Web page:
London’s “most wanted musical” finally opens in the West End, following a concert version last year with Frances Mayli McCann and Jeremy Jordan.
Composed by Frank Wildhorn with lyrics by Don Black, the story of Bonnie Parker and Clyde Barrow’s road to infamy is perhaps best known from Arthur Penn’s classic 1967 film.
As Bonnie and Clyde turns musical, the Arts Theatre becomes a tatty prosenium riddled with holes and bullet holes. Philip Whitcomb’s set screams poverty and deprivation, as we first meet the deadly duo as children. Nick Winston as director/choreographer brings a between the wars America to life.
Bonnie (McCann returns to the role) worships Clara Bow, the It girl of the silent screen; Clyde (Jordan Luke Gage) mimics Billy the Kid and plays with guns. Both live by delusion as they grow up, He in and out of prison with his brother for petty crimes, she bored at waitressing.
In this show, there are hints of both Romeo and Juliet and Sid and Nancy about the titular couple. Their chemistry instant, their career choice somehow romanticised. Both on the eve of destruction on a countdown of carnage.
Clyde loves himself more than anybody else while Bonnie seems to daydream her way into a twisted kind of fame where she signs autographs at robberies.
The performances are strong throughout. Supporting turns from Gracie Lai and Pippa Winslow as the fugitives’ mothers show the pain inflicted on families who become unwittingly collatoral damage.
George Maguire and Natalie McQueen as Buck and Blanche Barrow are strongly defined in their own love affair, passionate despite church attendance and amusing in her squeaky comic asides and his resigned submission.
Then there’s Ted (Cleve September), who grew up with Bonnie, half in love with her, now in law enforcement. His songs are the melodic counterpoint to Clyde’s posturing rock excess.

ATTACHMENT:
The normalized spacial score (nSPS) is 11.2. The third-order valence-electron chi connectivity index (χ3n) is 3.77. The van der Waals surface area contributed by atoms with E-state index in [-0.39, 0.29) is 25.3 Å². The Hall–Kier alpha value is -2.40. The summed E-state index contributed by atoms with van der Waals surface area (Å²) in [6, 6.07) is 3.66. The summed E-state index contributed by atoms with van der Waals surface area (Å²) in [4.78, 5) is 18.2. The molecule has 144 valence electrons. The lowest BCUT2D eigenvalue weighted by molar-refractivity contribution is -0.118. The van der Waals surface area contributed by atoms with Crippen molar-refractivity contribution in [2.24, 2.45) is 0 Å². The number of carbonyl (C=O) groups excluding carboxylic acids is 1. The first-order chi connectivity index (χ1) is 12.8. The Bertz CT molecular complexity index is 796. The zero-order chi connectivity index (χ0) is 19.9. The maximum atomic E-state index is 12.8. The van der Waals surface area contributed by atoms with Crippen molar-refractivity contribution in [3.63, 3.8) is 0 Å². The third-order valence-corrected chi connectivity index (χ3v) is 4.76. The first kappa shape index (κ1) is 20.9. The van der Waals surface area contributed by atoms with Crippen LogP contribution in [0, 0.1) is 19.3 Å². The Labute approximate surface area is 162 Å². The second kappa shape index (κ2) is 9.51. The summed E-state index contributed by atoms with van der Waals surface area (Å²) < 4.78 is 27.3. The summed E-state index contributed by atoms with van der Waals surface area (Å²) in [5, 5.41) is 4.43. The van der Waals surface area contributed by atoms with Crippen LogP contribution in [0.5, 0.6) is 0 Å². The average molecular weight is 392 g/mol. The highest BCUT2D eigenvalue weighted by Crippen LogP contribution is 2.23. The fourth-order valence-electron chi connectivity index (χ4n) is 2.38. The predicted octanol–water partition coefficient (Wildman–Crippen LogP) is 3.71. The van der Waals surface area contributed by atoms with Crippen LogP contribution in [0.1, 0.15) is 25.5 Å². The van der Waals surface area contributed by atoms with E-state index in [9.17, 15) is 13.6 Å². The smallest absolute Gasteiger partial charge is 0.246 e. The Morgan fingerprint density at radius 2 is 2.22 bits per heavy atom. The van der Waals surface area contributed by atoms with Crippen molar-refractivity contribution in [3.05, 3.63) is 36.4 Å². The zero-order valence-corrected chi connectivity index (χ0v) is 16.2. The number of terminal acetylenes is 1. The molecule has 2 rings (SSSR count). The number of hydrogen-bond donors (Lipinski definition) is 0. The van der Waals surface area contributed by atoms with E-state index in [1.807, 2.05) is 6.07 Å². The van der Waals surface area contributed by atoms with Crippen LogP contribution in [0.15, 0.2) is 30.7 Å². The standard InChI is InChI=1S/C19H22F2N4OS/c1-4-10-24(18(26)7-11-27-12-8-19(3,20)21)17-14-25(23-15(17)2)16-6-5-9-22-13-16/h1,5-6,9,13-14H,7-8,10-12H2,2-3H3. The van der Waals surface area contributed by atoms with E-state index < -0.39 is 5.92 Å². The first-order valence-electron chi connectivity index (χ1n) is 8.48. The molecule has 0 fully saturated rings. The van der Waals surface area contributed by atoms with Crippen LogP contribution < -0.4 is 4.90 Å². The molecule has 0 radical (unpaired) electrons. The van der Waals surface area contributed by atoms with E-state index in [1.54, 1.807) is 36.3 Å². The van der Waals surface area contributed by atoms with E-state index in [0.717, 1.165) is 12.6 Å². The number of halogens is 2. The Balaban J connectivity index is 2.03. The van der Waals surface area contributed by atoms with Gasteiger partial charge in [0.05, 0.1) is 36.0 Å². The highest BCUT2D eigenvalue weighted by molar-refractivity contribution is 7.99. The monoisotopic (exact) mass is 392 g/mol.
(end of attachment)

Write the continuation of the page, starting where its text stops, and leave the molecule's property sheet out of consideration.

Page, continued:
Use of video projection (Nina Dunn), lighting (Zoe Spurr) and sound (Tom Marshall) help make the small stage feel large enough to represent a range of indoor locations. There are props dotted on the sides of the stage from Bonnie’s childhood teddy bear to her father’s ukulele.
Lots of things work well – a preacher provides a contextual basis for the life the pair leave (and Ako Mitchell has that gospel soar in his voice); Blanche’s hairdressing salon lightens up the mood; the sharp suits and iconic beret of Bonnie and Clyde in act two highlight their growing success.
Less successful is a hint at Clyde’s experiences and abuse in jail, which could have been handled a little differently. There are many moments where Ivan Menchell’s book attempts to justify cold-blooded murder while making varied social comment. Some hit, some don’t.
I have always loved Wildhorn’s score for Jekyll and Hyde, with its epic battles between the good and evil between us – currently being reworked in workshop form.
Here, in Bonnie and Clyde, he mixes country, rock (‘Raise a Little Hell’ is an undoubted highlight, especially when delivered by the Barrow brothers together), and more traditional ballads.
Duets are dotted throughout this show. Bonnie and Clyde, yes, but also Bonnie and Blanche, Clyde and Ted, Clyde and Buck, Ted and Bonnie. There is even a piece of patriotic propaganda heading up act two.
Bonnie and Clyde is a showcase for Gage in particular, who has moved on smoothly from Romeo down the road in & Juliet, and boasts an intriguing interpretation of the ambitious Bonnie from McCann.
It’s a little cheesy, a little heart-rending, a little bit spectacular, but always fun.
You can watch Bonnie and Clyde in a limited season at the Arts Theatre – details and tickets here.
Image: Richard Davenport